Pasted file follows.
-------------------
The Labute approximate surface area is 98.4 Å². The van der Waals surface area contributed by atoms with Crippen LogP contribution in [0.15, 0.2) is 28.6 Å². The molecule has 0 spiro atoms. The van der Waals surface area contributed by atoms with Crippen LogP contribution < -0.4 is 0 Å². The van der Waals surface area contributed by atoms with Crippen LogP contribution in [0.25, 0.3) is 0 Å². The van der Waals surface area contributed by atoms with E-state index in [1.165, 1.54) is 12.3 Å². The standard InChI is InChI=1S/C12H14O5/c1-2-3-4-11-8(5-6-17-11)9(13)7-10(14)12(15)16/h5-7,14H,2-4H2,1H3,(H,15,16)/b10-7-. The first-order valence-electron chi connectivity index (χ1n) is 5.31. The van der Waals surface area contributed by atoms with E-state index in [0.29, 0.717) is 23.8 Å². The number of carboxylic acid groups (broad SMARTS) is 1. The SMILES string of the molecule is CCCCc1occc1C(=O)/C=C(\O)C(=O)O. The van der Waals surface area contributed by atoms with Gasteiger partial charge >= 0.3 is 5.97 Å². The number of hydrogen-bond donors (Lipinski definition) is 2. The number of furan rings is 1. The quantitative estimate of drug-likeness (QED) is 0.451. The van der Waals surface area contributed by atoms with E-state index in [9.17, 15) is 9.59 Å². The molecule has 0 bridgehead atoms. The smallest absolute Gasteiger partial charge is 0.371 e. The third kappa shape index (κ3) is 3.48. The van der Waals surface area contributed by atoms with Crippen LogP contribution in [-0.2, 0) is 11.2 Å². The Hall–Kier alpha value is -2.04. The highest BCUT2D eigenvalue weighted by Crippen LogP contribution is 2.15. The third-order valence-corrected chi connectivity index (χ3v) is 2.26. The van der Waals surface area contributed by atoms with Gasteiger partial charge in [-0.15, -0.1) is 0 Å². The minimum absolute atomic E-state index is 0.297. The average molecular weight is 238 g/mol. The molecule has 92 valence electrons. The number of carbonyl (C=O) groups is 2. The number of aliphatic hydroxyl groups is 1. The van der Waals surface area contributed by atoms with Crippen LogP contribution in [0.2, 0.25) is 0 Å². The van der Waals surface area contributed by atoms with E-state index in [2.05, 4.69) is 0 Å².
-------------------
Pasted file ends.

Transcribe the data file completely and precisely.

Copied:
The Labute approximate surface area is 98.4 Å². The van der Waals surface area contributed by atoms with Crippen LogP contribution in [0.15, 0.2) is 28.6 Å². The molecule has 0 spiro atoms. The van der Waals surface area contributed by atoms with Crippen LogP contribution < -0.4 is 0 Å². The van der Waals surface area contributed by atoms with Crippen LogP contribution in [0.25, 0.3) is 0 Å². The van der Waals surface area contributed by atoms with E-state index in [1.165, 1.54) is 12.3 Å². The standard InChI is InChI=1S/C12H14O5/c1-2-3-4-11-8(5-6-17-11)9(13)7-10(14)12(15)16/h5-7,14H,2-4H2,1H3,(H,15,16)/b10-7-. The first-order valence-electron chi connectivity index (χ1n) is 5.31. The van der Waals surface area contributed by atoms with E-state index in [0.29, 0.717) is 23.8 Å². The number of carboxylic acid groups (broad SMARTS) is 1. The SMILES string of the molecule is CCCCc1occc1C(=O)/C=C(\O)C(=O)O. The van der Waals surface area contributed by atoms with Gasteiger partial charge >= 0.3 is 5.97 Å². The number of hydrogen-bond donors (Lipinski definition) is 2. The number of furan rings is 1. The quantitative estimate of drug-likeness (QED) is 0.451. The van der Waals surface area contributed by atoms with E-state index in [9.17, 15) is 9.59 Å². The molecule has 0 bridgehead atoms. The smallest absolute Gasteiger partial charge is 0.371 e. The third kappa shape index (κ3) is 3.48. The van der Waals surface area contributed by atoms with Crippen LogP contribution in [-0.2, 0) is 11.2 Å². The Hall–Kier alpha value is -2.04. The highest BCUT2D eigenvalue weighted by Crippen LogP contribution is 2.15. The third-order valence-corrected chi connectivity index (χ3v) is 2.26. The van der Waals surface area contributed by atoms with Gasteiger partial charge in [-0.15, -0.1) is 0 Å². The minimum absolute atomic E-state index is 0.297. The average molecular weight is 238 g/mol. The molecule has 92 valence electrons. The number of carbonyl (C=O) groups is 2. The number of aliphatic hydroxyl groups is 1. The van der Waals surface area contributed by atoms with Crippen LogP contribution in [0.2, 0.25) is 0 Å². The van der Waals surface area contributed by atoms with E-state index in [2.05, 4.69) is 0 Å².